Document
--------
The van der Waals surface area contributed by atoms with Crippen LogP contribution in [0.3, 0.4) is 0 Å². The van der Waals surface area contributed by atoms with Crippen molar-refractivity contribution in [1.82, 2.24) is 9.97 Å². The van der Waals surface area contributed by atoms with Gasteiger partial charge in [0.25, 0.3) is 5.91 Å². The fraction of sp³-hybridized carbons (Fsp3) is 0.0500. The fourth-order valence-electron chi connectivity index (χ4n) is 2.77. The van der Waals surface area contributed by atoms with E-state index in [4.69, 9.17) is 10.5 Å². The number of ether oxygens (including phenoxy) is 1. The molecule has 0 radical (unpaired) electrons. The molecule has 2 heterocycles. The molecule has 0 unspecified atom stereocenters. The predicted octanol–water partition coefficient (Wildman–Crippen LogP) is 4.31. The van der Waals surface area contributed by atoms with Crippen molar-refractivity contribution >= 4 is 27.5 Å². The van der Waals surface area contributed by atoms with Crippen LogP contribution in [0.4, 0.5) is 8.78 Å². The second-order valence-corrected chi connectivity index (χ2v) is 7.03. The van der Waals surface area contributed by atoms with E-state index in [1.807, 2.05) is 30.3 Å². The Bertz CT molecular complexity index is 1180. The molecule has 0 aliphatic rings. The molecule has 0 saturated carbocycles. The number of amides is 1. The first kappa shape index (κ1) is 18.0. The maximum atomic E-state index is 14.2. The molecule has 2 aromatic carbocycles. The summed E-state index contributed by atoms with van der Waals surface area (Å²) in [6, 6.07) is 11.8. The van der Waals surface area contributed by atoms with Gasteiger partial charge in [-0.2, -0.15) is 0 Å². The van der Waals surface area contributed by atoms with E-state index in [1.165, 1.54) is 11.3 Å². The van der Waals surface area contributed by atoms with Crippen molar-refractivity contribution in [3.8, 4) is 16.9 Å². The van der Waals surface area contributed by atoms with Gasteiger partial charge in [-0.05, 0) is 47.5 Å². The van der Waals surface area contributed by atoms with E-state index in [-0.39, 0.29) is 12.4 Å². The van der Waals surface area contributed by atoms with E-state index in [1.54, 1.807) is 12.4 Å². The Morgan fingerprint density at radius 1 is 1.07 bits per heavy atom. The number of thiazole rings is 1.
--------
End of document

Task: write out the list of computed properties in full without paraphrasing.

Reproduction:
The van der Waals surface area contributed by atoms with Crippen LogP contribution in [0.3, 0.4) is 0 Å². The van der Waals surface area contributed by atoms with Crippen molar-refractivity contribution in [1.82, 2.24) is 9.97 Å². The van der Waals surface area contributed by atoms with Gasteiger partial charge in [0.25, 0.3) is 5.91 Å². The fraction of sp³-hybridized carbons (Fsp3) is 0.0500. The fourth-order valence-electron chi connectivity index (χ4n) is 2.77. The van der Waals surface area contributed by atoms with E-state index in [4.69, 9.17) is 10.5 Å². The number of ether oxygens (including phenoxy) is 1. The molecule has 0 radical (unpaired) electrons. The molecule has 2 heterocycles. The molecule has 0 unspecified atom stereocenters. The predicted octanol–water partition coefficient (Wildman–Crippen LogP) is 4.31. The van der Waals surface area contributed by atoms with Crippen molar-refractivity contribution >= 4 is 27.5 Å². The van der Waals surface area contributed by atoms with Crippen LogP contribution in [0.4, 0.5) is 8.78 Å². The second-order valence-corrected chi connectivity index (χ2v) is 7.03. The van der Waals surface area contributed by atoms with E-state index in [1.807, 2.05) is 30.3 Å². The Bertz CT molecular complexity index is 1180. The molecule has 0 aliphatic rings. The molecule has 0 saturated carbocycles. The number of amides is 1. The first kappa shape index (κ1) is 18.0. The maximum atomic E-state index is 14.2. The molecule has 2 aromatic carbocycles. The summed E-state index contributed by atoms with van der Waals surface area (Å²) in [6, 6.07) is 11.8. The van der Waals surface area contributed by atoms with Gasteiger partial charge in [-0.2, -0.15) is 0 Å². The van der Waals surface area contributed by atoms with E-state index in [1.165, 1.54) is 11.3 Å². The van der Waals surface area contributed by atoms with Crippen molar-refractivity contribution in [3.8, 4) is 16.9 Å². The van der Waals surface area contributed by atoms with Gasteiger partial charge in [-0.05, 0) is 47.5 Å². The van der Waals surface area contributed by atoms with E-state index in [-0.39, 0.29) is 12.4 Å². The van der Waals surface area contributed by atoms with E-state index in [1.54, 1.807) is 12.4 Å². The Morgan fingerprint density at radius 1 is 1.07 bits per heavy atom. The number of thiazole rings is 1.